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Slovenian President Calls for Quick UN Humanitarian Intervention in Darfur


The President of the Republic of Slovenia, Janez Drnovsek, met with UN Secretary General Kofi Annan Wednesday to urge the United Nations to take stronger steps to end the humanitarian crisis in Darfur.

Mr. Drnovsek says it is time for the world to wake up and take decisive action to ease the deteriorating situation in Darfur.

More than 100,000 people have died and more than tw -million have been displaced in the three-year conflict between Janjaweed militia supporting the Khartoum government and rebels in Darfur. And, Mr. Drnovsek says, the conflict is intensifying and spreading as neighboring Chad becomes involved.

Mr. Drnovsek says the six-thousand troop mission of the African Union in Darfur is not sufficient to enforce security in an area the size of France. He says the Security Council needs to consider more decisive measures, including a U.N. mandate.

"I urged Secretary General Kofi Annan to organize a stronger force to insure the security of the civilians of Darfur and the security also of humanitarian workers so that humanitarian activities could continue. The Security Council should address the situation urgently, undertaking necessary measures transforming this mission of the African Union to the mission of the United Nations and adding additional troops from different countries to the African troops that are already on the ground," he said.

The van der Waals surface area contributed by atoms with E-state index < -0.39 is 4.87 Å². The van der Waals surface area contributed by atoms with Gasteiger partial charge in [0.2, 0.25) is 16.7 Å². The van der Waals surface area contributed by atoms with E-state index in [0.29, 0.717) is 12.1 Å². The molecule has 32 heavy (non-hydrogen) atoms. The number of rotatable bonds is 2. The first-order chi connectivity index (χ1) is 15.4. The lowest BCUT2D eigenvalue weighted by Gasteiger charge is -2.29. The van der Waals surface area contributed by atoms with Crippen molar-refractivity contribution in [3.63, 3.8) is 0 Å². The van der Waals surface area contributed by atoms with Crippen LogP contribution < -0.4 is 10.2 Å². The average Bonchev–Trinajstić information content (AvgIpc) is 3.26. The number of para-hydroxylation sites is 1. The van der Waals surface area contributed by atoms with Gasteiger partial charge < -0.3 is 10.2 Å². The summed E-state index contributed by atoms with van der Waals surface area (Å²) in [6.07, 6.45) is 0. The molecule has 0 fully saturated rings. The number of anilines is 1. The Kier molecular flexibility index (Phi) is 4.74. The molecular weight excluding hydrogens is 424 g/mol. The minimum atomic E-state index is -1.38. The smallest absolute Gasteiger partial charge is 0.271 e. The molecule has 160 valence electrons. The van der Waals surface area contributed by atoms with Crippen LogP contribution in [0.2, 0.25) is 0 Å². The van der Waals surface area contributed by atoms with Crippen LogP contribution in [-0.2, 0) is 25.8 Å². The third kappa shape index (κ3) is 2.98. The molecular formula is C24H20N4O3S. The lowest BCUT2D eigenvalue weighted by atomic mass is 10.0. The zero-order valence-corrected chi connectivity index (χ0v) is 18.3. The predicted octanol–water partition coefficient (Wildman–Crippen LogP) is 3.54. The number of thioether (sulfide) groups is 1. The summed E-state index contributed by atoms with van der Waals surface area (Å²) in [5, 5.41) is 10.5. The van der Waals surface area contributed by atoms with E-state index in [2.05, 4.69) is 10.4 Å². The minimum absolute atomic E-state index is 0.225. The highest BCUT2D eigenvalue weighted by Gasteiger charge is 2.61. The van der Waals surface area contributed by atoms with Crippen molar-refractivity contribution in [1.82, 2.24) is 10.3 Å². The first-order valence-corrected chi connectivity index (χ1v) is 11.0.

Mr. Drnovsek has sent letters to heads of governments and international organizations such as NATO, calling for an international conference on the crisis in Darfur.

Slovenia, he says, has no special interests in Darfur. The small Balkan nation has offered to provide provisions for 10-thousand refugees and send a field hospital. But Mr. Drnovsek says the efforts showed him that humanitarian aid is not enough.

"It is time to act. After three years, it is time to act. Otherwise, this humanitarian tragedy will become even greater. We must recall the situations in Rwanda and Bosnia, genocides there and this situation is becoming similar. After these genocides, the international community said that it should never happen again. But now it is happening again," he said.

Mr. Drnovsek is traveling to Sudan in mid-February to meet with top government leaders. He says he has also requested meetings with Chad's leadership, but has yet to receive a response.

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